Cyprus markets its citizenship-byinvestment scheme as “the quickest, most assured route to citizenship of a European country”. Even though it´s one of the most expensive schemes, with required investments (e.g. real estate) of not less than EUR 2 million, its total amount of investments surpasses even the Portuguese, with EUR 4.8 billion since its start in 2013. Over the last couple of years, the Cyprus HPI has decreased, and it looks like it was “bound” to Cyprus’ general inflation rate, which also decreased from 2013 up to 2017.

The total number of high-end residential properties worth over EUR 1.5 million each, which were sold during 2018, reached 324. Their transaction value stood at EUR 810 million, with the highend residential property segment representing 19% of the total annual Cyprus transaction value.

According to the Department of Land and Surveys in 2018, a total of 4,367 properties in Cyprus were acquired by foreigners, with 67% (79% in Limassol) of those by non-EU buyers.

Summary

Residence for investment programmes do have a huge impact on a country’s real estate market. They serve as a catalyst to accelerate the pace at which the property market grows. They do not, however, increase the volume of the property market as a whole, but rather shift it more towards the high-end property segment.

So, in the future “Location, Location, Location” might have one more interpretation.


Helmut Seitz

Helmut Seitz

GGI member firm
Hasberger_Seitz & Partner Rechtsanwälte GmbH
Law Firm Services
Vienna, Austria
T: +43 1 533 0533
E: This email address is being protected from spambots. You need JavaScript enabled to view it.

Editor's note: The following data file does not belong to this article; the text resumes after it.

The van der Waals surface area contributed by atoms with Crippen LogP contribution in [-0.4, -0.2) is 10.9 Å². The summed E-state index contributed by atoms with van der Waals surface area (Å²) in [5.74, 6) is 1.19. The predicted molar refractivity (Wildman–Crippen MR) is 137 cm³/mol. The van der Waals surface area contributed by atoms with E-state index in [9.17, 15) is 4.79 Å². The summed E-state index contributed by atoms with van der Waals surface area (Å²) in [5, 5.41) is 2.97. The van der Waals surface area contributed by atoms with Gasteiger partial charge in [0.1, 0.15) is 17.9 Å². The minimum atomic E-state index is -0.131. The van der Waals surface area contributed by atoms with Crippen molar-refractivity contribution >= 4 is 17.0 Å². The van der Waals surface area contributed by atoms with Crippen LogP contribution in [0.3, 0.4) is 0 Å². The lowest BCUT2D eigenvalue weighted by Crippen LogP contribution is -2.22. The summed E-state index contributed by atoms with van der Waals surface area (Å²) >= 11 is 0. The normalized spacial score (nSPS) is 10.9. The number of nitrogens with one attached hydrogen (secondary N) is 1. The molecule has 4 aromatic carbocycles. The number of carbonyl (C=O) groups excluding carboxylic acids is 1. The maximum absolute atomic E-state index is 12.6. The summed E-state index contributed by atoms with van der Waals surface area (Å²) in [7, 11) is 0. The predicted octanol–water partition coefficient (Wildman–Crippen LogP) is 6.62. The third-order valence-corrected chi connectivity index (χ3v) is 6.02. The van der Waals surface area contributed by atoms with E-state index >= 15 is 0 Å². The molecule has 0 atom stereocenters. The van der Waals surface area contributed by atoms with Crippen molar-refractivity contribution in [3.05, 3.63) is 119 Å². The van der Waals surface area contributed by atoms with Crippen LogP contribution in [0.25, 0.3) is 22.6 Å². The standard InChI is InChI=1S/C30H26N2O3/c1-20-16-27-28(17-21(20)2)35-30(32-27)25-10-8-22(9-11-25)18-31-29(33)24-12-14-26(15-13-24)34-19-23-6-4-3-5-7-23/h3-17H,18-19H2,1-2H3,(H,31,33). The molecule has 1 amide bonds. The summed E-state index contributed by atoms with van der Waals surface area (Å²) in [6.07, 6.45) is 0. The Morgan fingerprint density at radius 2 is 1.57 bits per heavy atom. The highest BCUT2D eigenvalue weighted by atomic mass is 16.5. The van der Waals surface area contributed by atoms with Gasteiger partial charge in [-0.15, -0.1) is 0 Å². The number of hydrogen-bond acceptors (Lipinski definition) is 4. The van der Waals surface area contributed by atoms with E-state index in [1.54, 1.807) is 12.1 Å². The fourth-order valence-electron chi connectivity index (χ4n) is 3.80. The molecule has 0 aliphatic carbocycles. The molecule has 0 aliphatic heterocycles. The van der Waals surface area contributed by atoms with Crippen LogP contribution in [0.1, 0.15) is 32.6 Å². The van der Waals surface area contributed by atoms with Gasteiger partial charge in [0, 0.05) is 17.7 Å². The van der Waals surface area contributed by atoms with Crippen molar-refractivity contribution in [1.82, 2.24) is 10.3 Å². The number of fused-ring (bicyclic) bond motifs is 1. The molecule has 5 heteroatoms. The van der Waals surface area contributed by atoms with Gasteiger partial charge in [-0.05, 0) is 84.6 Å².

W: www.hsp-law.at

Hasberger_Seitz & Partner Rechtsanwälte GmbH is an Austrian independent, fullservice business law firm with a strong international focus. Since its foundation in September 1997, it has prided itself on a flexible approach to schedules and venues, close cooperation with GGI members from around the globe, and a work ethic defined by quick reaction times, efficiency, and commitment. It covers a particularly wide range of legal services in the fields of private and public law, providing customised solutions for business and private clients.

Helmut Seitz is a Founding Partner of Hasberger_Seitz & Partner, a Viennabased law firm. He has specialised in real estate transactions for more than 20 years and is Global Vice Chairperson of the Real Estate Practice Group.

Philipp Walch

GGI member firm
Hasberger_Seitz & Partner Rechtsanwälte GmbH
Law Firm Services
Vienna, Austria
T: +43 1 533 0533
E: This email address is being protected from spambots. You need JavaScript enabled to view it.
W: www.hsp-law.at

Philipp Walch works with Hasberger_Seitz & Partner (HSP) as legal researcher and organiser of the Immo-Dienstag (“Real Estate Tuesday”), a twice-quarterly conference on current real estate topics hosted by HSP in Vienna and Kapp & Partners in Graz.
Philipp Walch

Philipp Walch

GGI member firm
Hasberger_Seitz & Partner Rechtsanwälte GmbH
Law Firm Services
Vienna, Austria
T: +43 1 533 0533
E: This email address is being protected from spambots. You need JavaScript enabled to view it.
W: www.hsp-law.at

Philipp Walch works with Hasberger_Seitz & Partner (HSP) as legal researcher and organiser of the Immo-Dienstag (“Real Estate Tuesday”), a twice-quarterly conference on current real estate topics hosted by HSP in Vienna and Kapp & Partners in Graz.


Published: Real Estate Newsletter, No. 10, Autumn 2019 l Photo: A. Karnholz - stock.adobe.com